Tuesday, June 04, 2019 – Cruising offshore from the Oregon coast
PUPCYCLE Log: Day 12 – Building Glass Houses?
Our transit northward continues, supported by the remnants of the R/V Oceanus rock and roll concert from yesterday. By 6:00AM, the scientists were filtering their 48-hour Narrow Shelf incubations and storing them for transfer once the ship arrives back in Newport, Oregon. Beyond the constant activity visible in the make-shift labs onboard the ship, there is so much behind-the-scenes work that must be completed with a research project likePUPCYCLE 2019 and the bulk of the responsibility for a successful research cruise lies on the shoulders of Chief Scientist, Adrian Marchetti. However, like any successful venture, Adrian must rely on others to facilitate the project’s success. A recent UNC-CH graduate, Olivia Torano, holds one of the key support roles as the Marchetti Lab Manager. Olivia enjoys her multifaceted position at the lab. “I work with so many different scientists doing various types of research,” said Olivia, “and learning more about what they are studying helps me to plan and prepare the lab to better meet their needs.” She confirms the amount of preparation and planning for PUPCYCLE 2019 was mind-boggling. “Not only are you trying to order supplies and materials needed for data collection, but also the other items to prepare the test materials and equipment prior to and after the data is collected.”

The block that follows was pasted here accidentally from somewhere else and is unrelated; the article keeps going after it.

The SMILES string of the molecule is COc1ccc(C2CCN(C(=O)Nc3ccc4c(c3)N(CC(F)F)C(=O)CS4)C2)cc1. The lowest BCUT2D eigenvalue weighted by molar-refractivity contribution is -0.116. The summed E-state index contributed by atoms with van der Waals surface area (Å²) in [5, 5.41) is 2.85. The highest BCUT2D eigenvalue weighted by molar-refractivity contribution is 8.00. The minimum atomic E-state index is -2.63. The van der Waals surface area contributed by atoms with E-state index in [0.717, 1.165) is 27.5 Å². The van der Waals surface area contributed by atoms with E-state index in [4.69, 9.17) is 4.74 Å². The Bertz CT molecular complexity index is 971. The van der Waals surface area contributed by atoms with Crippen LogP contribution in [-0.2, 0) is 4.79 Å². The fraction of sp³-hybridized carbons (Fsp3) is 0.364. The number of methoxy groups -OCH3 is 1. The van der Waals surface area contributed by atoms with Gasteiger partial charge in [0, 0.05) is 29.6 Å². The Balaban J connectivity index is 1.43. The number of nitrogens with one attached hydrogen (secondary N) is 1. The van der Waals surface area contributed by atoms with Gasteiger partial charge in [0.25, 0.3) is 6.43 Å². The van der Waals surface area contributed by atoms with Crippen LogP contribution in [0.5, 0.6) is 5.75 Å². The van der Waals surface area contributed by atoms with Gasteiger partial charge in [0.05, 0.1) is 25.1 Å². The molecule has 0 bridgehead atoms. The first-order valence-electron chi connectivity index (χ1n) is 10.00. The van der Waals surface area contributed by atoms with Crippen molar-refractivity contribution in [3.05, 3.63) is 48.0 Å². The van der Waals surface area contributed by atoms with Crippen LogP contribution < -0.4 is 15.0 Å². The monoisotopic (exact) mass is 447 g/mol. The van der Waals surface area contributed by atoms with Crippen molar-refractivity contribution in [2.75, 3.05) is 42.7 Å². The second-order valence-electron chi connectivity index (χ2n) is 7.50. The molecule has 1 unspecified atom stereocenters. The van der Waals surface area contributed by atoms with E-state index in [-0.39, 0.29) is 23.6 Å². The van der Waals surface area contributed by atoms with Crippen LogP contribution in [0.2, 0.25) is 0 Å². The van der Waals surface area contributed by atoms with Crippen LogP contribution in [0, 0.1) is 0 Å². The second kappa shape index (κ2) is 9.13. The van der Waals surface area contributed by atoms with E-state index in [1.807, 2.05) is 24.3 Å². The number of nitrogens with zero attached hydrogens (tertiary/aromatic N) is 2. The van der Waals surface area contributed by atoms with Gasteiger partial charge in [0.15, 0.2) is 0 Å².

Olivia is also conducting research during PUPCYCLE 2019. Her filtration system is set up to capture biogenic silica, which is the silica that diatoms (or other “glass house” organisms) use in the construction of their outer cell wall. In diatoms, this glass wall structure is referred to as a frustule. Each frustule has 2 parts that overlap and connect to form a wall of protection for the single-celled organisms.During reproduction, the cell divides and a new smaller frustule is produced using the silica dissolved in seawater. Olivia is investigating how much silica is being used to produce their shells during the timed incubation period and which species are growing fastest and using the most silica under the various environmental conditions, including: broad vs. narrow; Fe-limited vs. Fe-available; and surface vs. deep water communities. In order to measure the amount of silica being used, Olivia inoculates (or treats) her water samples with a fluorescent dye referred to as PDMPO. (I’ll spare you the long chemical name for this dye.) This treatment occurs 24 hours after their first incubation period. Once inoculated, the samples are returned to the incubation system for an additional 24 hours before Olivia runs her samples through the filters and prepares them for further testing back in Chapel Hill. Any new cell that was formed during the incubation period will fluoresce, or glow, when viewed under her microscope. This allows her to count the number of cell divisions for each species found in the sample.
Whether she’s counting cell divisions as they fluoresce beneath her microscope or the number of 0.2um filter packs needed for the next filtration round, Olivia is supporting PUPCYCLE 2019 on deck and in the shadows.
Olivia Torano was born in Michigan and completed her undergraduate degree in Ecology and Evolutionary Biology from the University of Michigan. She completed her Masters degree in Ecology in December 2019 from the University of North Carolina – Chapel Hill and now works as the Lab Manager for the Marchetti Lab at UNC-CH.